Like eyes in the back of their heads

  • 19-Sep-2011 11:48 EDT

Hella’s modules scan 210 degrees behind the vehicle, alerting drivers when traffic is coming from blind spots caused by high vehicles such as vans.

Forward-facing radar systems are getting a lot of attention for their ability to reduce accidents. Radar on the sides and rear of cars are also playing a major role in preventing collisions.

Applications such as lane-departure warning, cross-traffic alert, and blind-spot detection are still found on a limited number of vehicles, but developers are already combining functions. When modules can handle more than one task, it’s more cost-effective to implement them, which will help bring these features into the mainstream.

One of the newest technologies is cross-traffic alert, which helps drivers when they’re trying to back out of a parking space and they’re next to a large vehicle that obstructs their view. Radar looks perpendicular to a vehicle and lets the driver know if a vehicle is coming.

“We provide a range pattern of around 210 degrees, so it extends 15 degrees on each side,” said Mark Brainard, Vice President of Sales at Hella Corp.

He noted that radars are packaged on both rear quarter panels, which is also a good location for blind-spot detection. Many suppliers are combining these functions. Handling both functions doesn’t require any extra hardware since the systems are not used at the same time.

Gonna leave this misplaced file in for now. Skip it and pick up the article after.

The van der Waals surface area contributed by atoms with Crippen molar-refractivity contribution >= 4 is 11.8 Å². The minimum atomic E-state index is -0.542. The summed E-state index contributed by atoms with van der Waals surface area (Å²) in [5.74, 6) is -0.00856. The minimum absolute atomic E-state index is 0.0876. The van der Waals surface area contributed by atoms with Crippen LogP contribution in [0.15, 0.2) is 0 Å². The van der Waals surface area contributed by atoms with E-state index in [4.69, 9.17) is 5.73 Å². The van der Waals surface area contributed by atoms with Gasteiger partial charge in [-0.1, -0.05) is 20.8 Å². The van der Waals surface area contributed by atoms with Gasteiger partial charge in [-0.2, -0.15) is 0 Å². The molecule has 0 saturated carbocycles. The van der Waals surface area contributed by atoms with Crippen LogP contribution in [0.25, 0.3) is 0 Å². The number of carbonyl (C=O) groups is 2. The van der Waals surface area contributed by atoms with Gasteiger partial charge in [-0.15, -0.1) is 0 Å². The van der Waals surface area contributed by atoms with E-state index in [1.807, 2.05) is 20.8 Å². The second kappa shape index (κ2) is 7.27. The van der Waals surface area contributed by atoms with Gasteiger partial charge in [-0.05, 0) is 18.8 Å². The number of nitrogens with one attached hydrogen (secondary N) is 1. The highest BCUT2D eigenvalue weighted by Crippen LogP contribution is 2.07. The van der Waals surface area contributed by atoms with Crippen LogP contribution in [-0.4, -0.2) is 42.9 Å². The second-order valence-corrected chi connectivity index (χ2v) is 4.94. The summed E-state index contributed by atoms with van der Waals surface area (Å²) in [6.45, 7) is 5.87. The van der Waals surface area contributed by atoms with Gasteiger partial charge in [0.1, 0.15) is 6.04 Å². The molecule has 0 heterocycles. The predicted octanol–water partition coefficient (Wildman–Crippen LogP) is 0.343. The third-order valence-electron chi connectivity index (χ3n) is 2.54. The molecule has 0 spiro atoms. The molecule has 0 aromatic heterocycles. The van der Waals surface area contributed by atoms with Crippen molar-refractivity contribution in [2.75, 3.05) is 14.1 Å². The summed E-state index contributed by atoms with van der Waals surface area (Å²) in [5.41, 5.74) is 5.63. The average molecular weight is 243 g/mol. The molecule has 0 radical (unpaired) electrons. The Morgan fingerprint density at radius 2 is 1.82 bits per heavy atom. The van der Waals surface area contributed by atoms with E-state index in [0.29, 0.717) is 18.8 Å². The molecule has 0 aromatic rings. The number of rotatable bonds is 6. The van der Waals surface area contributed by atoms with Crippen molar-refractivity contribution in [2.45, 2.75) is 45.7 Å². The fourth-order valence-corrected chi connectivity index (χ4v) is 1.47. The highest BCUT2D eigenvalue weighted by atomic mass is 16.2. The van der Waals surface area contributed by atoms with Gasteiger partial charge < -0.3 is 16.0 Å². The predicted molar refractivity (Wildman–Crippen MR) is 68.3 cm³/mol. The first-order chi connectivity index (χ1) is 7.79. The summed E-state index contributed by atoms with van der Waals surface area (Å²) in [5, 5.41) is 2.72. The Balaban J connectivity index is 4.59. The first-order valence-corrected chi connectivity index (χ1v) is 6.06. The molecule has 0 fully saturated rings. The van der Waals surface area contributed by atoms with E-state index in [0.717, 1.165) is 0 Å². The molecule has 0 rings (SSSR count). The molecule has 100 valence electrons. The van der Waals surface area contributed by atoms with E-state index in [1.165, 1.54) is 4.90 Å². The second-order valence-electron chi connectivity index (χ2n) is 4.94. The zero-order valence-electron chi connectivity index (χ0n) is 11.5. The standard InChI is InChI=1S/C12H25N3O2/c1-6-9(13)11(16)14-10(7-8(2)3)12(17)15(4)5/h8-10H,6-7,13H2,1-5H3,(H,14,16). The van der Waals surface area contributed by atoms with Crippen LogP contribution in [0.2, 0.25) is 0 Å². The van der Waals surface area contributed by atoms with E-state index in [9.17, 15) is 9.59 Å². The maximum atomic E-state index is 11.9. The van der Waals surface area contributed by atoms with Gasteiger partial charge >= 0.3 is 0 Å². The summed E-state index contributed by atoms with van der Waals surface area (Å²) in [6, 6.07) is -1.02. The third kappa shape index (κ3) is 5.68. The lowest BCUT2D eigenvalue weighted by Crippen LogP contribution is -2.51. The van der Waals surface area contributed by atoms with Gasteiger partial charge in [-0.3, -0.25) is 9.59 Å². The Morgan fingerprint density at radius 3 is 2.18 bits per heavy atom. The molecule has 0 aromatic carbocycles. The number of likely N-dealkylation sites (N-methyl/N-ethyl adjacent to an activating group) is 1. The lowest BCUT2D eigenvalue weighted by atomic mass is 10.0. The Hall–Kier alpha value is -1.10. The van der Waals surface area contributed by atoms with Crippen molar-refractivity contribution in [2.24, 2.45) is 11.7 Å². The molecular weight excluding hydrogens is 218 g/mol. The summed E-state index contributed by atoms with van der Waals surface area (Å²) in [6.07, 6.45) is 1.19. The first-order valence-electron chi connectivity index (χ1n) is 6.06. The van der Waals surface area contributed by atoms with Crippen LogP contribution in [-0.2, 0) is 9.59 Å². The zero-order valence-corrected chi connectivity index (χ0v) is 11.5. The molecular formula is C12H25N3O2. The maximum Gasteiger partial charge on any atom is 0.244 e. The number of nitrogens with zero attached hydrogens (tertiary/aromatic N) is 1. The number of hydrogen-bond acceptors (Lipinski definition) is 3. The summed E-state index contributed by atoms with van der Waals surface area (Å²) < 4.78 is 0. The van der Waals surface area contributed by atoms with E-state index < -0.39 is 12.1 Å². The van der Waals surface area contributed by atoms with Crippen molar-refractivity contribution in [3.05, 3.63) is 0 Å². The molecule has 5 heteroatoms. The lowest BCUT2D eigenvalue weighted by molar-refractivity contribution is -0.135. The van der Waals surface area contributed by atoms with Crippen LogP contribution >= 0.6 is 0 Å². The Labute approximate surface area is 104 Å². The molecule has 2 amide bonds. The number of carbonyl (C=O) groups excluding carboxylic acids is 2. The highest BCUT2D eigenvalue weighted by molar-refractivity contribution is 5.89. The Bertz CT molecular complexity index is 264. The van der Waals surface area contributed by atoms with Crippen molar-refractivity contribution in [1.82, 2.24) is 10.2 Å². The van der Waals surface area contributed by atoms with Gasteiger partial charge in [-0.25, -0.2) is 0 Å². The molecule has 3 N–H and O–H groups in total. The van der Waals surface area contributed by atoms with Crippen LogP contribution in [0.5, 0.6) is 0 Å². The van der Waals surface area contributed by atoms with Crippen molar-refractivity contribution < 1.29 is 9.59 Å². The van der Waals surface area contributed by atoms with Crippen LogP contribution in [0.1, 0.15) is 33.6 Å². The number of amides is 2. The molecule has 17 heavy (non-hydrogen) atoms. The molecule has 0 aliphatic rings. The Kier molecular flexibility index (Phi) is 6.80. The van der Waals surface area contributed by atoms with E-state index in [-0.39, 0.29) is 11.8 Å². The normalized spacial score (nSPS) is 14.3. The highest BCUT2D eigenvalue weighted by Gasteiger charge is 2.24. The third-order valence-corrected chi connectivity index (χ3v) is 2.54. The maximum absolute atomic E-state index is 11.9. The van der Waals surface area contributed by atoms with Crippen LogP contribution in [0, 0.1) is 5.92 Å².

“When you’re driving forward, blind-spot detection won’t come on below 30 mph or so, while the cross-traffic check only works at low speeds or when you’re going in reverse,” said Andy Whydell, Senior Manager of Product Planning at TRW Automotive.

This sort of integration is just the beginning. As more radar and camera systems are installed on vehicles, developers are striving to link them all together to create a 360-degree monitoring system. Their goal is to improve safety by making decisions based on everything that is happening nearby.

“There will be more than one radar sensor, with front, rear, and side [units], and there will also be multiple cameras,” said Erik Coelingh, Technical Leader for Active Safety Functions at Volvo Car Corp. “They provide a lot of sensor data that must be fused into an overall model. That will require powerful processors.”

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